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Personal profile

Research interests

The Ackerman lab uses both zebrafish and fruit fly model systems to determine how distinct glial cell populations (individually and collectively) instruct nervous system development and disease, from synapses to circuits.


Although the United States is one of the richest countries in the world, systemic biases, racism, and ableism within our government and healthcare systems negatively impact the success, wellbeing, and survival of minority groups. These biases are clearly visible within the STEM community as well, with non-majority groups severely underrepresented across the board. For example, according to the Pew Research Center and National Academies of Science, Engineering and Medicine, women of color make up 10.2% of the total population in the United States but occupy only 2.3% of tenured/tenure-track faculty positions. Additionally, 1 in 4 individuals in the United States have one or more disabilities, but lack of adequate accommodations largely precludes disabled individuals from occupying academic spaces— only 4% of faculty have a disclosed disability (Burke 2021, Inside Higher Ed). If URM individuals do persist and acquire a tenure-track position in academia, additional barriers challenge their success, including significantly lower rates of funding from federal grants (Taffe & Gilpin 2021, eLife). Thus, STEM has a severe problem with retention. My goal is to ensure that my trainees have the support systems they need to not only survive, but excel in STEM. 

Research shows that science is more innovative and productive when performed by a diverse team of individuals (Hofstra et al, 2020, PNAS). My goal as a mentor is to serve as a guide and advocate that enables each trainee to achieve their individual goals, and to challenge each mentee to expand their own vision of success. Because no two individuals are alike, this means that one size shoe does not fit all. My mentorship strategy is to provide individualized, stage-specific training in a compassionate and culturally competent manner (Tanner & Allen 2007, CBE Life Sci Educ). Cultural competency is one’s awareness of how their own cultural background drives their behaviors and how they interact with and mentor individuals from other cultures. I have taken several training courses, including two nine-hour workshops through the National Research Mentoring Network, to grow my skills in culturally competent mentoring. After sharing what I’ve learned from these trainings with my own mentees, together, we built the following lab philosophy to ensure an environment where anyone with a passion for neuroscience can find a place to learn and grow: 

As a lab, we are committed to a research environment where all individuals experience a true sense of belonging, regardless of their race, ethnicity, gender, sexual orientation, disability, socioeconomic status, age, religion, or any other identity. We do not tolerate racism, sexism, homophobia, ableism, transphobia, xenophobia, or prejudice of any kind within our lab, and we stand against oppressive practices that inhibit equity and inclusivity within the broader community. 

We have four strategies to support this vision: communication, learning, networking, and breaking financial barriers. 

1. Communication: We believe science belongs to everyone and that science is at its best when diverse minds are at the table; thus, we make that opinion visible whenever possible. Our lab philosophy can be found on the Community page of our website, and I begin/end each of my talks with an emblem supporting Diversity in STEM. This allows members of minoritized groups know that our lab is a safe space for them to do their work.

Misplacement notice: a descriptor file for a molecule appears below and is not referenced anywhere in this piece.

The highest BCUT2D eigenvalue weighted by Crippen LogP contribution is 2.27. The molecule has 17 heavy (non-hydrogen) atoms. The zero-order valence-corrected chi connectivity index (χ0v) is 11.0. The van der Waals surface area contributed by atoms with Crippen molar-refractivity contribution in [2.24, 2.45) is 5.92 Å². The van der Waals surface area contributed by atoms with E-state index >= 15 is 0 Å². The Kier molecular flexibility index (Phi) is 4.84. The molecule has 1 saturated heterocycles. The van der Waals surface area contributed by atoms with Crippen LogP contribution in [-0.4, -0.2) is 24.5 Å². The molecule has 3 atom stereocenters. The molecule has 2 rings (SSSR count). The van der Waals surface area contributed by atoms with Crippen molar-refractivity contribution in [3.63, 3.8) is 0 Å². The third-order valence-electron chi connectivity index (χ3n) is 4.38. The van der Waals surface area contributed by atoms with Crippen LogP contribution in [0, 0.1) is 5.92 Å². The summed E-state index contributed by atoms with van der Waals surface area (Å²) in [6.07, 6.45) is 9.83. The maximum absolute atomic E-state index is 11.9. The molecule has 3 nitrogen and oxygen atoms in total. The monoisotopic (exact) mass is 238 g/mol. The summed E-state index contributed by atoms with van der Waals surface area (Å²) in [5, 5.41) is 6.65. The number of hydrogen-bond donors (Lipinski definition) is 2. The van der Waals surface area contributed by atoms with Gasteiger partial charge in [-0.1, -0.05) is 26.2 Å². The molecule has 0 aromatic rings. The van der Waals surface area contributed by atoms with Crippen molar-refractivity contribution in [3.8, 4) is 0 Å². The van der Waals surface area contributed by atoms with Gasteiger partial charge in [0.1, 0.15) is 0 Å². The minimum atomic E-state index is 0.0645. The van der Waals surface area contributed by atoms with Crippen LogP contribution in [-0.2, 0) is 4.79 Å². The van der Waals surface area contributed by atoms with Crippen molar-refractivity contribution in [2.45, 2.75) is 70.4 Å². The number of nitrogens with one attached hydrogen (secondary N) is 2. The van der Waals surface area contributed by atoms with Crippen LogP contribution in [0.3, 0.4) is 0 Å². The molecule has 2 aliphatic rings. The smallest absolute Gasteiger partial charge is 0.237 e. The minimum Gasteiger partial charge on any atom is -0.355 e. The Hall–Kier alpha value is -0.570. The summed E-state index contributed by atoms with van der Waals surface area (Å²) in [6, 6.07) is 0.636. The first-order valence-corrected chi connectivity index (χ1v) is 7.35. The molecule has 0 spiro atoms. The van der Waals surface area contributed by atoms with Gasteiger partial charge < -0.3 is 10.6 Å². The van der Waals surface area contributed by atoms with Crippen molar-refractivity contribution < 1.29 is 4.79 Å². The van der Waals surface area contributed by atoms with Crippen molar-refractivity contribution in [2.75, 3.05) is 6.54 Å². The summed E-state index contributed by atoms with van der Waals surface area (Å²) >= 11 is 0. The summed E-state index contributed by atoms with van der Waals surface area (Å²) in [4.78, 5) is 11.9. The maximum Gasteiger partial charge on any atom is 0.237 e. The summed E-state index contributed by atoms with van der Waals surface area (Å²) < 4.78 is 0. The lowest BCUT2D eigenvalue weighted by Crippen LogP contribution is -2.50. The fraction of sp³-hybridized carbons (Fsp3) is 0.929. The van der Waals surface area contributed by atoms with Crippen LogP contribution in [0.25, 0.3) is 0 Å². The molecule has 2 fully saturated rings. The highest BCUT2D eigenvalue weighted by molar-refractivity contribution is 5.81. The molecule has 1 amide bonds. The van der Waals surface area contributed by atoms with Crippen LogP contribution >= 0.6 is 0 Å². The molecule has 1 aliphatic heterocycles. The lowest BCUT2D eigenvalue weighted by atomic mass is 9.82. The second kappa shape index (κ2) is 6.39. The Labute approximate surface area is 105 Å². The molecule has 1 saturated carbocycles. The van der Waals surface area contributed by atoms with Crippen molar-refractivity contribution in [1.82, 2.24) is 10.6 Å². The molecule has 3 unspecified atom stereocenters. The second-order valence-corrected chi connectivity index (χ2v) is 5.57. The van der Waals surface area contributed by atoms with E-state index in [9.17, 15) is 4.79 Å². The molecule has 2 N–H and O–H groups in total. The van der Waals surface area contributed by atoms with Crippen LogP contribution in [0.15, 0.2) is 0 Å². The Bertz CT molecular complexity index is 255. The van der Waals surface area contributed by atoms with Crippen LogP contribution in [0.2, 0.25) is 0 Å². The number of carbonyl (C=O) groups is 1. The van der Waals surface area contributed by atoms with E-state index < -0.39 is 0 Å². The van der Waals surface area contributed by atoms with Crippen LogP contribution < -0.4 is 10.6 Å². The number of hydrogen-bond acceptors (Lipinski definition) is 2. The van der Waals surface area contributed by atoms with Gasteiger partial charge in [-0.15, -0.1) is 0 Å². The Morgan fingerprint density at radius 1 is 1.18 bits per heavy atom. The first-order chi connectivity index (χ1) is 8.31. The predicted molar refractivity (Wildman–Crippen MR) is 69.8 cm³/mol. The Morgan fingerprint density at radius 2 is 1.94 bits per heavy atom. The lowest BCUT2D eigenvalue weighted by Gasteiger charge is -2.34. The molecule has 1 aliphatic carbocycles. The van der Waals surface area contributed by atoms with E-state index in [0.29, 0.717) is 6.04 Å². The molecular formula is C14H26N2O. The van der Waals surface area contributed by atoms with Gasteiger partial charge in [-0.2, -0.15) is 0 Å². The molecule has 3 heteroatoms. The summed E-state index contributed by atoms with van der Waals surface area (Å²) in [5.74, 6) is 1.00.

2. Learning: Becoming a good mentor is an active process. I solicit semiannual, anonymized feedback from my group about which of my mentorship strategies are effective, and in which areas I need growth. Furthermore, I will continue to attend yearly training in effective mentorship strategies to appropriately support a diverse lab group. Additionally, I will set aside funds to enable my trainees to attend these workshops as well. 

3. Networking: Many exceptional scientists leave academia because we fail to create spaces of belonging for underrepresented trainees and staff. A sense of belonging cannot be driven by one person (e.g. a trainee’s PI), but instead requires a village of mentors and advocates both locally and within the broader scientific community. Over the course of my training, I have built a network of mentors that have been instrumental to my success. Thus, I will create a sense of belonging for my trainees by helping them to build their own, custom network of mentors (both scientific and otherwise) to usher them to success.

4. Financial: Low socioeconomic status is the most significant barrier to STEM participation (Cooper & Berry 2019, International Journal of Science Education). Unsurprisingly, this means that tenure-track faculty disproportionately come from families where at least one parent already has a PhD (Morgan et al., 2022, Nature Human Behaviour). Breaking down this barrier requires financial support. Accordingly, no work in my lab goes unpaid. High school students and undergraduates receive $15/hour for their time, regardless of their previous experience. Graduate students and postdocs are paid minimally according to NIH standards, with yearly raises to compensate for inflation, and are never asked to pay out-of-pocket for professional development (e.g. conferences, training courses). 

Together, we strive to make our lab, and WashU as a whole, a more supportive space for all individuals with a passion for learning.

Available to Mentor:

  • PhD/MSTP Students


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